Algeria, in North Africa, is a melting pot of influences, this fusion of civilizations resulted in a spectacular architectural environment, much of which may still be seen today. Algerian culture is shaped by the country’s recent history, as well as other factors including literature, music, arts, crafts, and religion.

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The harbour and admiralty, Algiers©Library of Congress

Algeria is characterised by a wide range of historical influences that show a unique interaction between former civilizations. The Numidians’ age, the presence of the Phoenicians and Carthaginians, the antiquity of the Romans and Byzantines, the dominance of Islamic dynasties, the Turkish invasion, and, finally, the era of French colonisation, which signals a stage of conversion for modern Algeria. 

The importance of urban and architectural spaces is demonstrated by the French presence in Algeria for 132 years. France’s successes in Algeria have been defined by the destruction, change, and production of many public and private monuments, hidden under the masks of an inherited style followed by a guarding strategy. Furthermore, the architecture of French Algeria in the 19th and 20th centuries provide paradoxical understandings in contemporary conservation and historical preservation approaches. 

Indeed, the country’s history of French colonialism has resulted in French being the second language of many educated Algerians, while English is rarely spoken. Many Algerians also speak a variety of Berber dialects.

Most countries’ cultures are shaped by their history, and Algeria is no exception. The country’s unique and fascinating culture is influenced by many ethnic groups. Algeria’s official religion is Islam, and Muslims make up the majority of the population. Algerian literature is divided between French and Arabic, and the country produced several prominent novelists during the twentieth century, including Mohammed Dib, Kateb Yacine, and Assia Djebar. The works of Assia Djebar have been widely translated. In terms of music, Andalusi music, introduced from Al-Andalus by Morisco refugees, is preserved in many older coastal communities for individuals with a more classical taste.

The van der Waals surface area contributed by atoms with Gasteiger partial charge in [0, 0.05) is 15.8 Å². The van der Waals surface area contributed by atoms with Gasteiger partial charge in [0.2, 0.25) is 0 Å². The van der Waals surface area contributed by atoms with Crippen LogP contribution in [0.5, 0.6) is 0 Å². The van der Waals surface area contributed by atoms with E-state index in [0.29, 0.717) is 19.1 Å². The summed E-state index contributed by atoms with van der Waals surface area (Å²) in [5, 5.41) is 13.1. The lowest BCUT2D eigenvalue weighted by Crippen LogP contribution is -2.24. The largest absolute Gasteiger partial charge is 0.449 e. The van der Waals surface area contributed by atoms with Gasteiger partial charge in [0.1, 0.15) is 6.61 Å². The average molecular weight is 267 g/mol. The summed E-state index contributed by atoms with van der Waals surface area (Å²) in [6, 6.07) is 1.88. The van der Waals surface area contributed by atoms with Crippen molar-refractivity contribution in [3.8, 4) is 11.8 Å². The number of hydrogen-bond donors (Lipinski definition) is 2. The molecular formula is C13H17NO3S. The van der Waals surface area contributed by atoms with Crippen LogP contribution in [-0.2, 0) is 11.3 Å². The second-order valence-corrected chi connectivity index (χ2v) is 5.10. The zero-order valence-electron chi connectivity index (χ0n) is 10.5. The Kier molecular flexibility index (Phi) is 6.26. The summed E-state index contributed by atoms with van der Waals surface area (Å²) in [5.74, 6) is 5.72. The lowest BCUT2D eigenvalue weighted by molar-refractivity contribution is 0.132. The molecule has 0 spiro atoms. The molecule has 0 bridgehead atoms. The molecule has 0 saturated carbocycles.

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Madame Luce’s School of Arab Embroidery in Algiers©Library of Congress

Algeria’s handicrafts industry is growing. The richness of the country’s production is part of its allure. From carpets to ceramics, leather to lute making, pottery to glass working, and silverwork, Algeria has a wide range of abilities that make things that are marketed in other nations as well as to tourists – all proof of the country’s rich and diversified culture.

Algeria’s architecture is diverse and interesting. Because the country has traditionally been a crossroads between east and west, it has absorbed a wide range of cultural and architectural influences. Algeria’s strategic location in ancient times meant that the main military powers of the period would do everything possible to win control of the country. As a result, Algeria has been invaded by Phoenicians, Romans, Vandals, Byzantines, Arabs, Turks, and the French, all of whom left their particular mark on the region. With each conquest, new buildings were built and reforms to the governance were implemented. 

While not all of these ancient cultures have had a substantial influence on architecture in Algeria today, a few have. The Arab invasions are likely the most notable, as they have had the most long-term and widespread impact. Other cultures, from Phoenician road signs to ancient Roman ruins or French-speaking Arabs, can be found all around the country.

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Casbah of Algiers©crimereads.com

Most people agree that Algiers is the ideal site to begin a tour of the country’s architecture. The city was founded over a thousand years ago, and exquisite ancient masterpieces coexist with more recent additions. If you want to visit historic buildings, you should go to the city’s old quarter. The Casbah is supported and surrounded by some stunning historic structures, with its bustling streets and markets.